(David Mitchell reads at Town Hall tonight. Tickets are free with purchase of The Bone Clocks.)
In fact, I plain don't like his books. Mitchell's magnum opus, Cloud Atlas, is my favorite of his works, and I still don't really like it very much. I admire that it's a technically impressive and multilayered ode to storytelling, but it leaves me cold in much the same way that a technically impressive Eric Clapton blues riff fails to move me. My displeasure with Mitchell is visceral and instantaneous. I was nearly bored to tears by The Thousand Autumns of Jacob de Zoet. I disliked Black Swan Green so much that I wrote a review that now strikes me as unfair and borderline emotionally deranged. It was my early days as a book reviewer, and I made an amateur mistake: I wasn't reviewing the book so much as my response to the book. I'm not proud of it now; in fact it pains me to link to the review at all. But my discomfort with Mitchell continues—I abandoned his newest novel, The Bone Clocks, within a few dozen pages because I thought the main character's voice was impossibly cloying. But intellectually, I understand he's a good writer. Why do I dislike him so much?
Even worse, Mitchell is by all accounts a very pleasant human being. When he read at Third Place Books for Black Swan Green, he was asked about my review and reportedly gave a very generous and understanding answer about how you can't control reviews. He charmed the pants off that room. And the literary industry abounds with stories of how great David Mitchell is. Just last week, I was interviewing the novelist Michel Faber about an upcoming book, and he addressed why he withdrew from the literary scene after publishing his huge international bestseller The Crimson Petal and the White. "I met a lot of authors who disappointed me as people," Faber said flatly. "I would love their work and I respected their work and I would meet them at literary festivals and at hotels and I’d realize these people are assholes, they really are. They’re a pain in the ass, and that’s demoralizing, it’s discouraging and after a while, I thought it wasn’t doing me any good." Without any coaxing, Faber continued, "I’m not saying it’s true of all [authors]. You know, David Mitchell, who is a very fine author, is a lovely man, a very fine man." I felt a knot of something sour in my belly as he said that, because I knew he was telling the truth, and it made me feel even worse about not enjoying Mitchell's books.
I don't generally react like this to authors. If I dislike a book, I can at least maintain a professional relationship with it and investigate the source of my distaste, but I just can't do that here. Why do I feel this way about David Mitchell? I called maybe the biggest Mitchell fan in the greater Seattle area to get his opinion.
Vladimir Verano is a bookseller and book designer at the Lake Forest Park Third Place Books. In the decade-and-a-half that he's been selling Mitchell's books to people, he's only spoken to one other person besides me who didn't enjoy them. Verano has loved the author since he encountered an advance reader's copy of Ghostwritten back at the turn of the century, and he admits to feeling "selfish" about enjoying Mitchell ever since. He was drawn to the book "because it had a beautiful cover," but "from that moment on I was a big fan of his. Every book that [Mitchell] came out with, I felt that he was writing for me." Verano can't pinpoint any one thing he enjoys most about Mitchell's fiction, because every one of the books is different. Though he's a voracious reader, Verano slows down when a new Mitchell comes out: "I never read his books fast, because I want to live in that scene, in that paragraph."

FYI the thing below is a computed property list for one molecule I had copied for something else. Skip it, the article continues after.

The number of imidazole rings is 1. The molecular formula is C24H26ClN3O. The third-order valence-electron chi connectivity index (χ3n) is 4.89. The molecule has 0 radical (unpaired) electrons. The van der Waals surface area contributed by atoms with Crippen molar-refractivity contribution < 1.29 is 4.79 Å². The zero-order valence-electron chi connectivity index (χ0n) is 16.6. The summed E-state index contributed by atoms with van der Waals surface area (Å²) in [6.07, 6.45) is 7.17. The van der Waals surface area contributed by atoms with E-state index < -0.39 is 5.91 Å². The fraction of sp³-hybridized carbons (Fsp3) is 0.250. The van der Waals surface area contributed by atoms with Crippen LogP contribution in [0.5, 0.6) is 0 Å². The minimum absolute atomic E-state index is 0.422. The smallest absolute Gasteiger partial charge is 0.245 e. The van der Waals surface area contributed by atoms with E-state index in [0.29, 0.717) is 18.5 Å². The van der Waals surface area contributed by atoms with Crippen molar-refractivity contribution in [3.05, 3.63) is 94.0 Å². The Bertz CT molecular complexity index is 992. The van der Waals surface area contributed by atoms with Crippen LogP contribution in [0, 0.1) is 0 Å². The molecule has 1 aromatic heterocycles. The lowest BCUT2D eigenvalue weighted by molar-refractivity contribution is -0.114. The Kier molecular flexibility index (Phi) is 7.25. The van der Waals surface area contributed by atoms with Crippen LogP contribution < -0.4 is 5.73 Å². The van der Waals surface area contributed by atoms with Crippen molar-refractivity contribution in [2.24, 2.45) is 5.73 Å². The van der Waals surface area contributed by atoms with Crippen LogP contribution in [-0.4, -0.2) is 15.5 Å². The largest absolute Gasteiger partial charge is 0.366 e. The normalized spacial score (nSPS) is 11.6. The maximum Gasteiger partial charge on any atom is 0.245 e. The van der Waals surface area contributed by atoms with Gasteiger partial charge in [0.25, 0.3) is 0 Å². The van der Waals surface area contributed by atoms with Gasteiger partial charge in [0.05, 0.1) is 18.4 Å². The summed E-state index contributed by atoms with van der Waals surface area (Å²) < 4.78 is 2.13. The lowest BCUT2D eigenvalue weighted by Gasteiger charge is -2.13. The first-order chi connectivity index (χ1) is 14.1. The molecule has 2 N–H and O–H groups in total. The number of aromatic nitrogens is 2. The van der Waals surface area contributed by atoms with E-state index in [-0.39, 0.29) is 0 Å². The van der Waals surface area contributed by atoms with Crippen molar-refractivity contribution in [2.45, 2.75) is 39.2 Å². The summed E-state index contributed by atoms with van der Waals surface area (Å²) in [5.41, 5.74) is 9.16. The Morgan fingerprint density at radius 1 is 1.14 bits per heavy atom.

Bone Clocks, Verano says, holds a unique place in Mitchell's body of work because "it’s the logical end point of every book he’s ever written." In the "prismatic" Bone Clocks, Mitchell employs "techniques he’s used in Ghostwritten or Number9Dream" and Cloud Atlas and all his others, making it a kind of greatest-hits compilation of a novel. "He definitely needed to stretch his storytelling abilities for this," Verano says. "I think it’s very adventurous, it’s very heartfelt." He likes, too, that the book "goes absolutely crazy into fantasy. I was kind of expecting something sort of fantastical to happen, but even I was unprepared for the sudden shift of reality this character starts to experience." The difference between Mitchell and other writers who incorporate genre into their work, Verano says, is that "he’s not cutting corners. He’s still taking all of that ludicrous stuff as seriously as Franzen treats domestic disruption."
Almost all the comparisons that Verano drops as he praises Mitchell—Colson Whitehead's Zone One, Haruki Murakami—are names that I dearly love. The sole author he mentioned who has never moved me is Brazilian novelist Paulo Coelho, whose work has always been a bit too new-agey for my tastes. Since my conversation with Verano, I've focused on that name as though it were some kind of a key: Is Mitchell as earnest as Coelho? Is there a Coelho-like spiritualism to his books that sets my atheism on edge? I started Bone Clocks again. I didn't detect any Coelhoisms in the text, but I still found the prose to be annoying. I set the book down again, defeated. You know how sometimes you get on an elevator and there's someone standing quietly in the corner and your hackles just get on edge? It's an inexplicable distaste for a person who has done absolutely nothing to earn your scorn, a base mammalian discomfort, the opposite of love at first sight. That's all I can use to explain this. It's a failure on my part, and I am not proud of it, but I simply can't overcome it. David Mitchell will never speak to me.